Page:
FEEDING TYPE: Herbivore
STATS: Height: 7.5–13 ft. at shoulders, Weight: 5,300–14,000 lbs.
The African elephant is the largest living land animal. Its skin is a dull brownish grey color with scattered black bristly hairs. The color of an elephant's skin can differ from region to region because it often tosses mud or dirt onto its back, making it the color of the regional soil. The tail is long and flattened with wire-like black hairs on the end. African elephants have very large, flat ears. In both males and females, one incisor tooth on each side of the upper jaw is very large and forms a tusk.
Elephants are known for their muscular, long trunk with finger-like structures on the upper and lower surface.
Throughout Africa, from the Cape of Good Hope to the Mediterranean Sea.
Open savannah to scrub forest, equatorial forest.
Elephants have the following adaptations that help them survive in the wild.
- Tusks can measure up to eleven feet in length and are used for digging, fighting, marking, and feeding. The largest tusks generally grow on animals with mild temperaments because they are less likely to break them.
- Ears are large and have an extensive supply of blood vessels. When it is hot, elephants will flap their ears to create air currents across the ears and reduce excess body heat.
- Their activity level is both diurnal and nocturnal but elephants are always very inactive during the hottest part of the day.
- The trunk is an amazing appendage that can pick up food, examine items or move heavy objects. The trunk (along with the mouth) is used for breathing. An elephant can also use its trunk to suck up water, which is then squirted into its mouth or sprayed over its body for cooling.
- Elephants will use their trunks to throw dirt onto their backs. This helps protect them from the sun and biting insects. Cool mud or dirt also helps the elephant cool its body.
REPRODUCTION / GROWTH:
Birth may occur at any time of the year but birthing seems to peak just before the rainy season after a gestation of 22 months. One calf is normal but there has been rare documentation of twins being born. Females give birth about every five years.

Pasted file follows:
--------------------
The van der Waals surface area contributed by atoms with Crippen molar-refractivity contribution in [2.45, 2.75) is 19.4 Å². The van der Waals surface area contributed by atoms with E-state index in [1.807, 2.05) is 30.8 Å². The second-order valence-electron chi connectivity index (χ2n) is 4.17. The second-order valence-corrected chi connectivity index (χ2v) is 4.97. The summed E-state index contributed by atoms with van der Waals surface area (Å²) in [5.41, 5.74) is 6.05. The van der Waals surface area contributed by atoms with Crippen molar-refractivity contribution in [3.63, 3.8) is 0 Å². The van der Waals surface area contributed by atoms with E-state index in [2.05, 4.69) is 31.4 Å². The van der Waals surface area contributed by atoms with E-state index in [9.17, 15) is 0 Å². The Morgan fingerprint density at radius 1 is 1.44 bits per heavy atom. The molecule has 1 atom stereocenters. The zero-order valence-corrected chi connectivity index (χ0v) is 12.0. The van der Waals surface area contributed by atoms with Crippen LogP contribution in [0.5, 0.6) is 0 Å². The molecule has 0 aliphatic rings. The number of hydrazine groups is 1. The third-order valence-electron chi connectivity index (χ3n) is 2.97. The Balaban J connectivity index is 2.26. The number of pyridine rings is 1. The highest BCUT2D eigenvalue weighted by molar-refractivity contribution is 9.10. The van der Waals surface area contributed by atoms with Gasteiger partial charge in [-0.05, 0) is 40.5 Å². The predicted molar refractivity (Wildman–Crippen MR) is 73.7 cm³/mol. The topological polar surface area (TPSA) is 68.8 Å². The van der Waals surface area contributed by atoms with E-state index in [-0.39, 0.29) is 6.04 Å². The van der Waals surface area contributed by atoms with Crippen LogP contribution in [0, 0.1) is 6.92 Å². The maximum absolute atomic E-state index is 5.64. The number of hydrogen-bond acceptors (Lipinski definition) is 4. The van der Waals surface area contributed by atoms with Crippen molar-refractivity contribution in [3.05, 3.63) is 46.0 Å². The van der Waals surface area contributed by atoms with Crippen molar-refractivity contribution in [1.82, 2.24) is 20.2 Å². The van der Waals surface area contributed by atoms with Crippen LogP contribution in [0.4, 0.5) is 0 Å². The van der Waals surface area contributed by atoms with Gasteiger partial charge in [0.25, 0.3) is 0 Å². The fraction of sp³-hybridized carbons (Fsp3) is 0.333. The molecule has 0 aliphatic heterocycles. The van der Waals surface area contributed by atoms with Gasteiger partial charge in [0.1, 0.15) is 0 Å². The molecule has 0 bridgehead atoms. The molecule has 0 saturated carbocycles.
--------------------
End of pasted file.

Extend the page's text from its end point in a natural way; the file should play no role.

The parents will wait until the young are strong enough to roam, usually about two days. Calves are weaned between six and 18 months. During optimal conditions, animals become mature between ten and 11 years of age. If conditions are harsh, maturity might not occur for up to 22 years.
PREY / PREDATOR:
Prey to: humans, lion, and crocodiles when young / Predator to: none
grasses and trees
Listed as Vulnerable, by IUCN, due to habitat destruction and poaching. African elephants are not considered an endangered species under the Endangered Species Act.
- Elephants can be very destructive to vegetation because of their large size and enormous appetite. Now that elephants cannot roam as freely throughout Africa, the elephant will unknowingly modify its environment. This modification occurs through knocking down trees for food or to show agression. Due to this habitat modification, some countries have been forced to cull elephant herds to prevent them from destroying their own food supplies.
- Sedgwick County Zoo is dedicated to the care of its elephants and the protection of wild elephants. As part of our conservation mission, we support The International Elephant Foundation. Over 90% of this foundation's money goes to support conservation, education, and research projects that help wild elephants in human care.
- The Association of Zoos and Aquariums (AZA) is comprised of caring, trusted experts committed to ensuring that elephants are part of the world’s future. Through our conservation, education, and research programs, elephants in our care play an essential role in the survival of the species in the wild. AZA advocates on behalf of elephants with a unified and consistent voice, and collaborates with others committed to the long-term survival of elephants. to learn more about elephants and what you can do to help this magnificent species visit elephanttag.org.
- Nowak, Ronald M. Walker’s Mammals of the World: Volume II; John Hopkins University Press, 1991 p914
- IUCN Red List June 5, 2008
Published: October 2008